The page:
To MMP or not to? [updated]
John Boy has launched a counter-strike to assuage resentment at his refusing to listen to last month’s referendum on smacking by announcing a binding referendum on MMP.
Some years overdue and not an election promise [oops, yes it was], but a welcome promise nonetheless. MMP has delivered Winston Peters, the Greens and Alamein Kopu, and along with them the abandonment of principle, the rise of propagrandstanding, and (since they always slither back in on the list) the inability to vote any particular bastard out.
Not a lot to cheer about there then – although MMP did slow some of the bastards down for some of the time. And, mind you, what we had before did deliver Muldoon: so don’t go thinking a change in the voting system is a panacea for the few checks and balances NZ’s politicians have as a restraint.
So as someone once said, or should have, “The idea that a change in the system by which your dictators are elected will change you from slave to subject is like hoping that a change in your swimwear will alter the tides.”
What’s more important than changing the voting system would be putting our most fundamental rights and freedoms beyond the vote altogether. That would be something to really get excited about.
UPDATE: By the way, if you’d like to understand the vehement knee-jerk opposition to electoral change of the more collectivist political commentators around the traps, then you need to understand why they were so vehemently in support of MMP in the first place – and why Rod Donald was the prime mover in its introduction. Simply put, it’s because the left has a history of using the ‘leverage of democracy’ to make the tail wag a dog who doesn’t realise what’s going on.
Observe for instance how (with the help of compulsory student unionism) a small group of vocal collectivists on a student body can so easily take over the wallets of a larger group, and then claim to speak on their behalf?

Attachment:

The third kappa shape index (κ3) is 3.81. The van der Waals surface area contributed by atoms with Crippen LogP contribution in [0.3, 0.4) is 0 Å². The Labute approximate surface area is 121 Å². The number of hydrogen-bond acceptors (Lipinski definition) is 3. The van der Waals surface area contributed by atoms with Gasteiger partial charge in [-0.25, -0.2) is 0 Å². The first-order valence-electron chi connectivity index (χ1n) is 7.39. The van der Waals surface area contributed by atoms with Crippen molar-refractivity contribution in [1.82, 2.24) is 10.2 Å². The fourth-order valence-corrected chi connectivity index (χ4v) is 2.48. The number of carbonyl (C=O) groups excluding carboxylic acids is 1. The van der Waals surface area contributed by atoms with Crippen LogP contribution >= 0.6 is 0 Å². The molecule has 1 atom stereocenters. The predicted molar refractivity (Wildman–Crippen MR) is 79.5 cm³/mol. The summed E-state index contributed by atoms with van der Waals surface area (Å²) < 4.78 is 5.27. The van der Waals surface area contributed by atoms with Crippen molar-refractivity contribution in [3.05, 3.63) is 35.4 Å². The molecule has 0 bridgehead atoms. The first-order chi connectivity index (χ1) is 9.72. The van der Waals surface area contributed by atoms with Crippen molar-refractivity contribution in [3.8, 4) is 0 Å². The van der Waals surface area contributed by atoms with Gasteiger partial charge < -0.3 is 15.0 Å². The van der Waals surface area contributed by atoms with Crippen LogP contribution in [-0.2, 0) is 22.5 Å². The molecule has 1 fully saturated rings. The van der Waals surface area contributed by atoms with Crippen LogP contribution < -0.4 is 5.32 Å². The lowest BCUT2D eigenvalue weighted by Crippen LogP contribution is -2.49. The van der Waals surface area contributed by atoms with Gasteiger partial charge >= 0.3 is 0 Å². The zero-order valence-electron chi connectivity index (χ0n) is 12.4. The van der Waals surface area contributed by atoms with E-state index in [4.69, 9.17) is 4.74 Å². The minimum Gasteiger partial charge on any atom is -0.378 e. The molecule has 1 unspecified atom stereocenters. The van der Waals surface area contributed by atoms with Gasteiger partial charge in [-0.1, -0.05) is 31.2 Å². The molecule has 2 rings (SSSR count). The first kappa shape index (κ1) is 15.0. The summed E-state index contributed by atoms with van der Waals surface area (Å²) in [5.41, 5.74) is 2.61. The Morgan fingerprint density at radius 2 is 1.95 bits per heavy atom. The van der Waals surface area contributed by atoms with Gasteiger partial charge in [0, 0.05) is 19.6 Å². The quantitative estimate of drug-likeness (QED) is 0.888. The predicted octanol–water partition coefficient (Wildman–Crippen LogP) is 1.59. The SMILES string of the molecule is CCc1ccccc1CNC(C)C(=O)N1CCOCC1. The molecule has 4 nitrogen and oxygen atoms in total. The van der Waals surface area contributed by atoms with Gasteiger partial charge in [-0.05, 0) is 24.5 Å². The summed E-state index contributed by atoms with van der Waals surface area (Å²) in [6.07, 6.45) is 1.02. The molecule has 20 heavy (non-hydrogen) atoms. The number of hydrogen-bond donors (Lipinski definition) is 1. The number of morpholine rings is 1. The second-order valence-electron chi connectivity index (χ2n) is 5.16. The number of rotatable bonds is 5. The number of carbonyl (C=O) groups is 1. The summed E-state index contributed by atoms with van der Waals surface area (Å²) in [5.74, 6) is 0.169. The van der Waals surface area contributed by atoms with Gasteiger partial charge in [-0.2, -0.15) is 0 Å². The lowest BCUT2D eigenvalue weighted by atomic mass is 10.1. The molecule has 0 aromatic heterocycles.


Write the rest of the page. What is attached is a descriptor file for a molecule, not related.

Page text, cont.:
Observe for another instance how a small group of militant Liverpudlians who called themselves the Militant Tendency began the take-over by vote-packing of local Labour Party electoral committees and then the Labour Party in Liverpool – and eventually, in 1983, with the Militant tail of each committee wagging the dog’s bodies to which they were delegates, The Tendency under Derek Hatton took over the the city and led it down a hole blacker and deeper than Arthur Scargill’s members’ mines. (It was to expel the Militant Tendency and their allies from UK Labour that Tony Blair courageously took on the Clause 4 battle – and it’s for this principled stand more than even his alliance with George W. that he’s still reviled by the Trotsky lovers.)
That same process – of leveraging the votes of a few into becoming the voice of many – was used as well by Sue Bradford and her Maoist and Marxist colleagues to effect a reverse take-over of the Green Party after it left the Alliance, long before the genuine sandal-wearers even realised what was going on. (And you thought it was just coincidence there were so many former NLP, SWL and Socialist Action types in positions of power in the Green Party, and wondered why so few of their MPs have a genuine environmental background. Head over and read Phil U.’s account here at Update 3 of Bradford and Catherine Delahunty, fresh from McCarten’s NLP, rejoining the Greens and declaring “the party is ripe for taking over.”)
And having achieved that, when Rod Donald et al kicked off the campaign for MMP in New Zealand, the collectivists were ready, willing and hoping for precisely the same effect on New Zealand’s body politic as they’re just had on the Greens and Derek Hatton had on Liverpool – for a small group of politically committed collectivists to use the leverage of MMP to wag the whole body politic.
Didn’t they do well.
Now do you understand their vehement opposition to any attempt to overthrow that system now?
Do you think John Key is ready for a battle on a scale that Tony Blair faced when he faced down Militant Tendency and their allies to overturn Clause 4? Are you? Because that’s what you’re going to get.